Home > Fake Goods > Organic Food Scam

Organic Food Scam

Author: Chris Nickson - Updated: 7 November 2012 | commentsComment
 
Organic Food Organic Food Scam Health

As the awareness of health rises, so does the popularity of organic food. Untainted by chemicals, it's better for our bodies. It's become a multi-million pound industry - one that's open for scams. When we buy organic food, we believe we're getting the real thing, but are we?

What Makes Food Organic

Organic food can best be described as "food grown without most artificial fertilisers or pesticides and in a way that emphasises crop rotation, making the most of natural fertilisers and ensuring that the life of the soil is maintained. Animals are kept in ways which minimise the need for medicines and other chemical treatments."

The Soil Association established the first set of organic food standards in 1974, and in 1993 a European Community Regulation (EC2092/91) came into effect, to ensure consumers weren't misled.

Food may be called organic only if grown by a certified producer of organic foods. You might see on the label "Organically Grown Apples" or just "Organic Apples". Labels must indicate the organic certification body with which the packer of the produce is registered. This must be done using a code number, although the name or trademark of the certification body may also be shown. The rules are the safe for manufactured food with two or more organic ingredients. The manufacturer can use 5% of certain non-organic food ingredients but still label their product as being organic.

Every organic producer or processor is inspected at least once a year by the Certification Body with which they are registered (there are six in total). Another 10% are also checked by UKROFS (United Kingdom Register of Organic Food Standards), to make sure that the organic inspection carried out by the Certification Body has been completed to the appropriate standard.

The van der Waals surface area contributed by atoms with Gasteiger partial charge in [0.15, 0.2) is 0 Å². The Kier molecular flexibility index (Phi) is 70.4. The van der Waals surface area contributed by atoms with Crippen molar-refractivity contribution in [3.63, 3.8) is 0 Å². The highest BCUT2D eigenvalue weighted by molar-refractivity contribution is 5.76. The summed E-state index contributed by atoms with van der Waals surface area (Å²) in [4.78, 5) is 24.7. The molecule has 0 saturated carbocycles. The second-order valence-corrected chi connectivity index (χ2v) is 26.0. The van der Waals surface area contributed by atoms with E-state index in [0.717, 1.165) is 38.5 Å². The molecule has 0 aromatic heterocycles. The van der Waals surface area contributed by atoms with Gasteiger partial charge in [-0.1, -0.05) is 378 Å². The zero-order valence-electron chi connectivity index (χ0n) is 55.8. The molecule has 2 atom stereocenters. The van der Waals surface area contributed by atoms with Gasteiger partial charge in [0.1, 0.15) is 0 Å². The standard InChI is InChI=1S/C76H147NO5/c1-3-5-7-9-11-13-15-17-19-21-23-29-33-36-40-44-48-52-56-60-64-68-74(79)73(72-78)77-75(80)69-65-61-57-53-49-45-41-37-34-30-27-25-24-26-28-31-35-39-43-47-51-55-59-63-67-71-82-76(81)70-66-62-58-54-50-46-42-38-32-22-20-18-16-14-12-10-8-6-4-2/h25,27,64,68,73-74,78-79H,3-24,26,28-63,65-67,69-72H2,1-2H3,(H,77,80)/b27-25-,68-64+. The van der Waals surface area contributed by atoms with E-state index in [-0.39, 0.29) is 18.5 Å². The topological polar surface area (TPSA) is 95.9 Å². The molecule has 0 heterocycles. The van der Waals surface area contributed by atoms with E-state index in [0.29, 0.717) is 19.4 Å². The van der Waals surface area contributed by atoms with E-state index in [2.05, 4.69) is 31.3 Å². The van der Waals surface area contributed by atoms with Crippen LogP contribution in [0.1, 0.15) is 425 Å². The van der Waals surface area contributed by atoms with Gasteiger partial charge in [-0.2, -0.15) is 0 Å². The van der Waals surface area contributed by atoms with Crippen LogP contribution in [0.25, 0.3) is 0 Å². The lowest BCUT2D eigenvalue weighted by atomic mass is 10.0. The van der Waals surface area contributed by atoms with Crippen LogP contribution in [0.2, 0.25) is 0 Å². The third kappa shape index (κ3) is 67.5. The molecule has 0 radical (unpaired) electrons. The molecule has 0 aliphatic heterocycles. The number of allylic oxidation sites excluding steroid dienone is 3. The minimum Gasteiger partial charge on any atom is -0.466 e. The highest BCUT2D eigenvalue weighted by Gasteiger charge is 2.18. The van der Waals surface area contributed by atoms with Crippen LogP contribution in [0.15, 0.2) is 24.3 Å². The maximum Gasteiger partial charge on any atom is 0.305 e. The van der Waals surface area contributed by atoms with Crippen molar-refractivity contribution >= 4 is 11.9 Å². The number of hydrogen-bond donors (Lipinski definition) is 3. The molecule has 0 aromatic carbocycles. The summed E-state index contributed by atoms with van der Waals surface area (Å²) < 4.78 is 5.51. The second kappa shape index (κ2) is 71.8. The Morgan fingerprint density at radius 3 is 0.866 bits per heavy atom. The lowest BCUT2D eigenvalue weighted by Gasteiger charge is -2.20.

How The Organic Scam Works

2005 saw the first prosecutions in the U.K. for mislabelling food as organic, with a butcher being fined over £6,000 and a greengrocer more than £3,000. With organic food selling at premium prices, it's obviously a temptation for retailers and growers. They're aided by the fact that it's impossible to determine whether any food is organic simply by looking at it.

There have been instances of organic farmers using non-organic manure, for example, and even farmers falsely saying they have Soil Association accreditation.

Sorting the truth from the lies is very difficult, and certainly not something the consumer can do. It's usually the job of Trading Standards Officers, who have to follow a paper trail to fully determine the origin of the food. That takes time and money - it's often more expensive to prosecute someone than the fine they'll have to pay.

But with a growing number of organic producers (there were some 4000 in 2004), the policing becomes harder, especially if retailers misrepresent produce. Add in some 500 farmers' markets and all the box schemes around the country, and it becomes exceedingly difficult. On top of that, more than half of the organic food sold in Britain comes from abroad.

What You Can Do

In truth, you can't be certain that the meat or produce you're buying is truly organic. What you can do, at least in smaller retailers or farmers' markets, is ask to see the certification and ask questions about what they grow and how. Again, though, you have no way of being sure the answers are truthful (although the vast majority are).

Buy locally wherever possible. That way you know the origin, and can even go and look at the farm. Apart from supporting a local small business, it will give you more confidence in the food you buy.